Quantcast

Historic Colorado River Agreement Signed Today Between U.S. and Mexico

Historic Colorado River Agreement Signed Today Between U.S. and Mexico

Pacific Institute

At the historic Hotel del Coronado in San Diego, California, the U.S. and Mexican commissioners of a binational agency that manages water crossing the border signed Minute 319, an amendment to the 1944 treaty that allocates Colorado River water to Mexico. This new agreement, for the first time ever, guarantees that some water will flow in the usually-dry Colorado River channel that marks the boundary between Baja California and Arizona.

“We’ve been working for more than 15 years to get water back in the river; this remarkable achievement is a huge step forward for the embattled Colorado River delta,” said Michael Cohen, senior associate at the Pacific Institute and author of major research on the sustainable use of the Colorado River water. “It is incredibly satisfying to think that the dedicated efforts of so many people, over so many years, have led to this historic moment. It is a long overdue end to the incredibly destructive 20th Century notion that not a drop should be left instream.”

The last drops of the Colorado River seep into the channel some 20 miles south of Morelos Dam, Oct. 7, 2010. Photo by Osvel Hinojosa-Huerta

In addition to ushering in a new era of cooperation between U.S. and Mexican stakeholders, the new agreement signals a milestone in the two countries’ recognition of the environmental value of water left to flow in the Colorado River. Legally dedicating a significant volume of water to nature helps to strike a long-overdue balance between water for agriculture, cities and the delta environment.

Except for unusually high flood years, the entire flow of the Colorado is diverted and used before reaching the river’s mouth at the Upper Gulf of California (Sea of Cortez). This has decimated the river’s once-extensive delta and leaves the river channel completely dry more than 90 percent of the time. Even in this degraded state, the remaining delta still comprises one of the largest and most critical desert wetlands in North America.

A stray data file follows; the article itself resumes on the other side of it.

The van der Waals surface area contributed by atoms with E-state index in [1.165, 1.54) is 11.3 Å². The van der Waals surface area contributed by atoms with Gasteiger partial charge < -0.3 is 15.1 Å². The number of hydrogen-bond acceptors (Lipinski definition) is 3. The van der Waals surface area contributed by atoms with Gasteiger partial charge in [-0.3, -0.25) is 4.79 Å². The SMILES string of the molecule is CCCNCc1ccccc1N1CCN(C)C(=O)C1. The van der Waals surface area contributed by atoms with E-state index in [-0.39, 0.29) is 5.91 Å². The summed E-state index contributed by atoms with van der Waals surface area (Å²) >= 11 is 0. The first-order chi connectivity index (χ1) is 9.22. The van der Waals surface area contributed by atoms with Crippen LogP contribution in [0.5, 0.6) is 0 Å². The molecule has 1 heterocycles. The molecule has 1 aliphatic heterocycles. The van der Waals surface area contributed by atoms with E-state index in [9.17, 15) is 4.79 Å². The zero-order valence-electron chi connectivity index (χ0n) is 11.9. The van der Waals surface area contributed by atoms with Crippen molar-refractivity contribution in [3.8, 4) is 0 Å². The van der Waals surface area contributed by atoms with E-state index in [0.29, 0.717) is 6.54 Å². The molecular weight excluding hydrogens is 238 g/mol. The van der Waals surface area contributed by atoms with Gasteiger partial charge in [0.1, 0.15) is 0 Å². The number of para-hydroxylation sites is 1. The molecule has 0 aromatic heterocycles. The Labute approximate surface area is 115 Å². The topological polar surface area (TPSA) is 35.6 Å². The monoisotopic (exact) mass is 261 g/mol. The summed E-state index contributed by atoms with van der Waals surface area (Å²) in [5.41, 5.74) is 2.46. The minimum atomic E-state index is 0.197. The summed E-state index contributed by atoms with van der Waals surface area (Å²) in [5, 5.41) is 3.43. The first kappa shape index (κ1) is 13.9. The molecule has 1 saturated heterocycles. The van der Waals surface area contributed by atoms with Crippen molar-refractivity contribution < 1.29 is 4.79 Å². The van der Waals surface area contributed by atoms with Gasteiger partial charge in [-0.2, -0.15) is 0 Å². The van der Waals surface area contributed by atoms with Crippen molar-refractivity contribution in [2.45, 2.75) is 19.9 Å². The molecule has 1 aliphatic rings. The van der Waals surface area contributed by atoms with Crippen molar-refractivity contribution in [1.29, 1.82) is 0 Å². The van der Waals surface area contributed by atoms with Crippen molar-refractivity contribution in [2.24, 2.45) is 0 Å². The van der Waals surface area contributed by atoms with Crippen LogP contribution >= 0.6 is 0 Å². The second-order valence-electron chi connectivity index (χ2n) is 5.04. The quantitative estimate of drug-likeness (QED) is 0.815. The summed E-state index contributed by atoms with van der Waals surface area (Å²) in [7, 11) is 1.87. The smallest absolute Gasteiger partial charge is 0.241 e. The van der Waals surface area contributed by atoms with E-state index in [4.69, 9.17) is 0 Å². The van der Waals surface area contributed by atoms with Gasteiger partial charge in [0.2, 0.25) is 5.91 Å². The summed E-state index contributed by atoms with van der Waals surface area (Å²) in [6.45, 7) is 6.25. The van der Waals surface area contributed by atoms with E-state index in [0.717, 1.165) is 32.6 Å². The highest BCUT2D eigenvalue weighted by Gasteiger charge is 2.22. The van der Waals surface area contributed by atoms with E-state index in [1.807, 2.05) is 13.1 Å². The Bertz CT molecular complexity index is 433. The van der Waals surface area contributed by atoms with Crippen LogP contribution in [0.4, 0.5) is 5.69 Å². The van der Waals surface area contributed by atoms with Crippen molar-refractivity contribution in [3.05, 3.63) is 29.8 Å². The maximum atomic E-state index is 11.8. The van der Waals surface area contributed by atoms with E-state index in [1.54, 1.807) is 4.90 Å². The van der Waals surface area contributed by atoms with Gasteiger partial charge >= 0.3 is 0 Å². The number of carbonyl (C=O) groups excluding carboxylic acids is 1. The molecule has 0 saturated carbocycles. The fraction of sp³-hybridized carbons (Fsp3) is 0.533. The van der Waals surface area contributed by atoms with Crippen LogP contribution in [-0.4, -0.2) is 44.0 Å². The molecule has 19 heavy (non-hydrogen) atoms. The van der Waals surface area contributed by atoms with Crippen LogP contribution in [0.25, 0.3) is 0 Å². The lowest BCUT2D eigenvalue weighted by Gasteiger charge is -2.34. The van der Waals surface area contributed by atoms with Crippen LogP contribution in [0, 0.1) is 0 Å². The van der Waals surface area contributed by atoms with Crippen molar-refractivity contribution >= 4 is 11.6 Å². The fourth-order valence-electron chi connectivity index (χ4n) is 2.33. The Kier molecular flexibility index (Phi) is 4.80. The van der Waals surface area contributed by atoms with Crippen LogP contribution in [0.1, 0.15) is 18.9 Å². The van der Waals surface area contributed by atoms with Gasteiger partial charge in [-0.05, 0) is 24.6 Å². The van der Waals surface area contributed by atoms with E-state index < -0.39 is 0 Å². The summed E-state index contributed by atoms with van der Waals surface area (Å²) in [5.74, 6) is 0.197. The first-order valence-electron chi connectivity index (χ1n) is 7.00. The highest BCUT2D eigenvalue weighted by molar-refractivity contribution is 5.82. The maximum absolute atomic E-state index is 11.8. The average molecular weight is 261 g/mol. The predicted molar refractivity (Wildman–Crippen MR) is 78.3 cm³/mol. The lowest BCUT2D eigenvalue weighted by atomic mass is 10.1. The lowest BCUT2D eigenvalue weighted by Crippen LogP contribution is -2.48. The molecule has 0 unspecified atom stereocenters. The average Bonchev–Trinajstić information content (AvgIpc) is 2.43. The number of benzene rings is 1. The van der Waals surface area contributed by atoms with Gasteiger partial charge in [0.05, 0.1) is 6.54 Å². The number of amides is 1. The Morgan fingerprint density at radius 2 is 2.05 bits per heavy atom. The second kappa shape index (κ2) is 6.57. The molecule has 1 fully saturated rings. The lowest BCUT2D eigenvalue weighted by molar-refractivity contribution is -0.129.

The last vestiges of the once-mighty Colorado River, looking south from Morelos Dam, May 2005. Photo by Michael Cohen

“The Colorado is a river under siege,” said Cohen. “We have been researching and advocating solutions to revive the river and delta, knowing we must protect these precious places and use the water we take more efficiently, or the river and delta will suffer irreparable harm. This historic agreement is critical to the eventual preservation and rehabilitation of Colorado River delta.”

In 1996, the Pacific Institute put forward a sustainable vision for the lower Colorado River basin, and wrote that it “can be identified, described, and, we believe, reached. Such a vision will include restoring and maintaining some of the unique environmental and ecological resources of the region, including the river delta.”  The Institute’s 2001 report Missing Water compiled flow data along the mainstem and diversions within the delta region, the first time such data has been compiled for the region as a whole.

“The delivery of water back to the delta will be a great help to the dying willows and cottonwoods and the birds that depend on them,” said Ed Glenn, Professor of Biology at the University of Arizona, whose research on the area in the early 1990s brought attention to the delta’s plight.

Visit EcoWatch’s WATER page for more related news on this topic.

 

EcoWatch Daily Newsletter
Related Articles from EcoWatch
Recent Stories from EcoWatch